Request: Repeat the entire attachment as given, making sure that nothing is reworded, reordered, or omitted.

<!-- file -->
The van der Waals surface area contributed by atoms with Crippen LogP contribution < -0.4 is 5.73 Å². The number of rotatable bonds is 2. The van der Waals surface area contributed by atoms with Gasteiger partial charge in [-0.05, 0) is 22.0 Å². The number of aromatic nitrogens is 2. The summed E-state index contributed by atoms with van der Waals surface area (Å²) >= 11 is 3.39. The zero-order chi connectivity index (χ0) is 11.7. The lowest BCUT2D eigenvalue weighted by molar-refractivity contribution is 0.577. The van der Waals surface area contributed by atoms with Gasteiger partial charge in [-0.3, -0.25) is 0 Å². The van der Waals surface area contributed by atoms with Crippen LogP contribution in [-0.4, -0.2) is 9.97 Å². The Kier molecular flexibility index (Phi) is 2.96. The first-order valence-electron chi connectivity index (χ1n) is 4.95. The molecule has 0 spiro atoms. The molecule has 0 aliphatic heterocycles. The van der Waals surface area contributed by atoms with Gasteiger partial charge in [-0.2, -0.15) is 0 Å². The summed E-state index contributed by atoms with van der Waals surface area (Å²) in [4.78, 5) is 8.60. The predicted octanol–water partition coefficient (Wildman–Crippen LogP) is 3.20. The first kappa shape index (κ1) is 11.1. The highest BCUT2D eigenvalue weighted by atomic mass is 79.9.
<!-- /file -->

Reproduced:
The van der Waals surface area contributed by atoms with Crippen LogP contribution < -0.4 is 5.73 Å². The number of rotatable bonds is 2. The van der Waals surface area contributed by atoms with Gasteiger partial charge in [-0.05, 0) is 22.0 Å². The number of aromatic nitrogens is 2. The summed E-state index contributed by atoms with van der Waals surface area (Å²) >= 11 is 3.39. The zero-order chi connectivity index (χ0) is 11.7. The lowest BCUT2D eigenvalue weighted by molar-refractivity contribution is 0.577. The van der Waals surface area contributed by atoms with Gasteiger partial charge in [-0.3, -0.25) is 0 Å². The van der Waals surface area contributed by atoms with Crippen LogP contribution in [-0.4, -0.2) is 9.97 Å². The Kier molecular flexibility index (Phi) is 2.96. The first-order valence-electron chi connectivity index (χ1n) is 4.95. The molecule has 0 spiro atoms. The molecule has 0 aliphatic heterocycles. The van der Waals surface area contributed by atoms with Gasteiger partial charge in [-0.2, -0.15) is 0 Å². The summed E-state index contributed by atoms with van der Waals surface area (Å²) in [4.78, 5) is 8.60. The predicted octanol–water partition coefficient (Wildman–Crippen LogP) is 3.20. The first kappa shape index (κ1) is 11.1. The highest BCUT2D eigenvalue weighted by atomic mass is 79.9.